Cataracts are a serious ocular pathology, since they can cause blindness to the affected dog. And although they are more associated with older dogs, the truth is that they can occur at any age.
Thus, a distinction is made between congenital and acquired cataracts. Sometimes cataracts can be solved by surgery, allowing the dog to fully regain his sight. Want to know more details about how to treat cataracts?
Index of contents
- 1 What are canine falls?
- 2 Types of cataracts that can affect a dog
- 2.1 Juvenile congenital cataracts
- 2.2 Acquired falls
- 2.3 Senile Falls
- 2.4 Cataracts and nuclear sclerosis
- 3 Which dogs have cataracts?
- 4 What is the treatment to cure cataracts?
- 4.1 Postoperative of cataract intervention
- 5 How much does it cost to cataract a dog?
- 6 Can cataracts be prevented?
What are canine falls?
The falls are defined as the loss of normal transparency of the lens. It is easy to recognize them because we will see in the dog’s eye an opaque area of greater or lesser size. Specific, it is as if a film of a whitish gray tone is hidden from the eye. Most cataracts have a genetic origin.
They evolve within days or months. Finally, they are cause of blindness. They can be congenital or acquired. Also, cataracts can be complicated by inflammation, glaucoma, lens dislocation, pain, etc.
Types of cataracts that can affect a dog
Based on its characteristics, we can differentiate waterfalls into four different types. Not all of them can be treated by surgery, but we can delay their evolution with adequate treatment.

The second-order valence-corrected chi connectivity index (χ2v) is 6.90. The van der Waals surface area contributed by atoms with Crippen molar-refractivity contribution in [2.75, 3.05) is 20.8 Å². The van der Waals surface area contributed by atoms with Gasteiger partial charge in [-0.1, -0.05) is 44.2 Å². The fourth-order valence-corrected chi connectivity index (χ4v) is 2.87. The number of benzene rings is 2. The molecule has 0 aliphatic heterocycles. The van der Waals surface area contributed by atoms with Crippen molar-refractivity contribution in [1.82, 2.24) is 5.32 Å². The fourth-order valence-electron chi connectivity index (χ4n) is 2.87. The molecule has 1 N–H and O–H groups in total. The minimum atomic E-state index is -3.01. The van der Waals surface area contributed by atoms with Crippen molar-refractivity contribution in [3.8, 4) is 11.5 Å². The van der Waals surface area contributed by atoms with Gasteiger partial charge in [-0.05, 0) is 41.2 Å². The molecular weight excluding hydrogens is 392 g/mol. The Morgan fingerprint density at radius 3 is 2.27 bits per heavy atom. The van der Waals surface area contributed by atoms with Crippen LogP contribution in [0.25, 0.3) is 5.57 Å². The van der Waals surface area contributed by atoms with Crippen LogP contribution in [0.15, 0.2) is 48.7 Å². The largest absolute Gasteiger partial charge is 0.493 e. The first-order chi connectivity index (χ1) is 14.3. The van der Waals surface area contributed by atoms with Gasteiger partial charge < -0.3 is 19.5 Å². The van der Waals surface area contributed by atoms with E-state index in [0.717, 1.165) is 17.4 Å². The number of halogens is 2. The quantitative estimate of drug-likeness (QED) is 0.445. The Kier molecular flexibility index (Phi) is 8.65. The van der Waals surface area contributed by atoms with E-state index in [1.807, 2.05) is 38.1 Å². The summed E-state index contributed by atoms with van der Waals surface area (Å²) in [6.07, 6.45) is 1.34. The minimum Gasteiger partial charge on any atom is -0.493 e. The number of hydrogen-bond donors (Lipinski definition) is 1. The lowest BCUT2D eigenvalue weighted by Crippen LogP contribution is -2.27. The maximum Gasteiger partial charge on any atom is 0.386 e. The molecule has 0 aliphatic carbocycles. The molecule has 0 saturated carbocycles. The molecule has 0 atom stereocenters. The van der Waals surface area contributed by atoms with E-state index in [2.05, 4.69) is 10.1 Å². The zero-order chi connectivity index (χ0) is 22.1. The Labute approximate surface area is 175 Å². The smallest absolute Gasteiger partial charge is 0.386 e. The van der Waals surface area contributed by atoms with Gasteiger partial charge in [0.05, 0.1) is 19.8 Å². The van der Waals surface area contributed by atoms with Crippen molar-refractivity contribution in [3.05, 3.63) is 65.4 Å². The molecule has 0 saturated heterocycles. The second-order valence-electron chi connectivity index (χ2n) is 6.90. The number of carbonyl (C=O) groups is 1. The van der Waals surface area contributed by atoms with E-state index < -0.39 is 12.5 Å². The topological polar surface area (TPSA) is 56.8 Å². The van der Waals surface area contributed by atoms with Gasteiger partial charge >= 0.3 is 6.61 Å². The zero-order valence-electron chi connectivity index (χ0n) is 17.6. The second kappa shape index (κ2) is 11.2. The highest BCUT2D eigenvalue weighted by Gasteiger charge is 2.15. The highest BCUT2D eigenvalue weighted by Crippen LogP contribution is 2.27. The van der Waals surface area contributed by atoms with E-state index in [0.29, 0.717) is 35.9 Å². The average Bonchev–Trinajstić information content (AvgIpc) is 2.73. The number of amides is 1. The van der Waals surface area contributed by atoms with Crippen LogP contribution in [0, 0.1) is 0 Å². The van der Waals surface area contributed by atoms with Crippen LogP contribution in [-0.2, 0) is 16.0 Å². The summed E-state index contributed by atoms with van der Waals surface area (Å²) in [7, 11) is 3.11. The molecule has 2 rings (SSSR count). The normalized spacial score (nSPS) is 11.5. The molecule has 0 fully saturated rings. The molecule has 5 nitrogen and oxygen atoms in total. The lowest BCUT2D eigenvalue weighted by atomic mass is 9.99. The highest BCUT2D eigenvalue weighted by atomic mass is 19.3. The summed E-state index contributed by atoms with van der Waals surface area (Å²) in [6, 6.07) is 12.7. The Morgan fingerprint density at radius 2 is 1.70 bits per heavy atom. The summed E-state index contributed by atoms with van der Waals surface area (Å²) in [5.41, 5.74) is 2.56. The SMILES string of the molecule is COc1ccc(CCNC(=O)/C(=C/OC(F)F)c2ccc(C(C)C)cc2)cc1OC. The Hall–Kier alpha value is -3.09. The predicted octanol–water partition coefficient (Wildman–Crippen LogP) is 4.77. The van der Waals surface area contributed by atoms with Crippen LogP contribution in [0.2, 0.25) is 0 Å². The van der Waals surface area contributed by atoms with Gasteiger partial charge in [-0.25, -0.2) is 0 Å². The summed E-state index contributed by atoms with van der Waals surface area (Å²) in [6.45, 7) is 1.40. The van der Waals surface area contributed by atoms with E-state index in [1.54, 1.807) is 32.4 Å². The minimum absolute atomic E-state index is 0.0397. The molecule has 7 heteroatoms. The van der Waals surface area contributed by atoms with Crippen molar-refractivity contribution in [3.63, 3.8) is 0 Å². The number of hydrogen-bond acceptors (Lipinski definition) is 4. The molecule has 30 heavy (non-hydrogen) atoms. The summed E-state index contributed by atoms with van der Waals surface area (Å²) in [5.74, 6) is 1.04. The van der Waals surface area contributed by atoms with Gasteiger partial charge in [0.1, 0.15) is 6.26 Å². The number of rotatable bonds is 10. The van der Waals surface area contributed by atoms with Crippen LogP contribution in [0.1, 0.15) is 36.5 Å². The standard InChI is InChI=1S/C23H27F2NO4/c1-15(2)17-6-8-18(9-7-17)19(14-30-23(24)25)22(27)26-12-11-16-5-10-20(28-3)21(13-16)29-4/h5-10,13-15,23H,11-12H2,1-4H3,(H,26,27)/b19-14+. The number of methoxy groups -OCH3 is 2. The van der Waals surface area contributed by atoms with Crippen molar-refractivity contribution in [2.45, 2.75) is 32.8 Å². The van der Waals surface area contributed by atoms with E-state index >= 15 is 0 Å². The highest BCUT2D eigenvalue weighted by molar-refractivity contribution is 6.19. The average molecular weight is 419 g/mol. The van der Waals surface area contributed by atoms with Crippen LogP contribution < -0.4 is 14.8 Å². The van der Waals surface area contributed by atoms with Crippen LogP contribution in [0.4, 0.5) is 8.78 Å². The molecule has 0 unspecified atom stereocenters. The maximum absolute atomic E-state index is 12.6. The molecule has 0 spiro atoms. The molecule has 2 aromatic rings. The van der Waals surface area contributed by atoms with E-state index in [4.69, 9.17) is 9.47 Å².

Juvenile congenital cataracts
Are those that occur in dogs less than six years old. They will affect both eyes, which does not imply that they appear in both eyes at the same time. They can develop at different rates.
These are the ones will occur in older dogs as a result of aging. They also appear related to other diseases, such as uveitis or diabetes. Diabetic dogs are very prone to developing cataracts, also in a very short time.
In fact, cataracts are the most frequent complication of this disease. Its progress can be as fast as a few days or weeks and they are usually bilateral and symmetrical. The falls in the diabetic dogs they are a veterinary emergency.
It is the name they receive cataracts that affect older dogs. It is of the main causes of blindness in them. They can appear in both eyes, although they develop at a different rate.
They are cataracts that can be seen, first of all, in the center of the eye and grow outwards until the entire lens becomes opaque. This is what is known as a mature cataract.
Cataracts and nuclear sclerosis
Known as nuclear sclerosis it is a degeneration of the normal lens and due to aging. It has nothing to do with the falls, although its external appearance reminds us. In sclerosis what happens is that new fibers are formed in the peripheral areas of the lens.
They exert pressure towards its center and it is this process that generates a bluish cloud, common in older dogs. Unlike cataracts, nuclear sclerosis does not cause blindness or vision disturbances.
Which dogs have cataracts?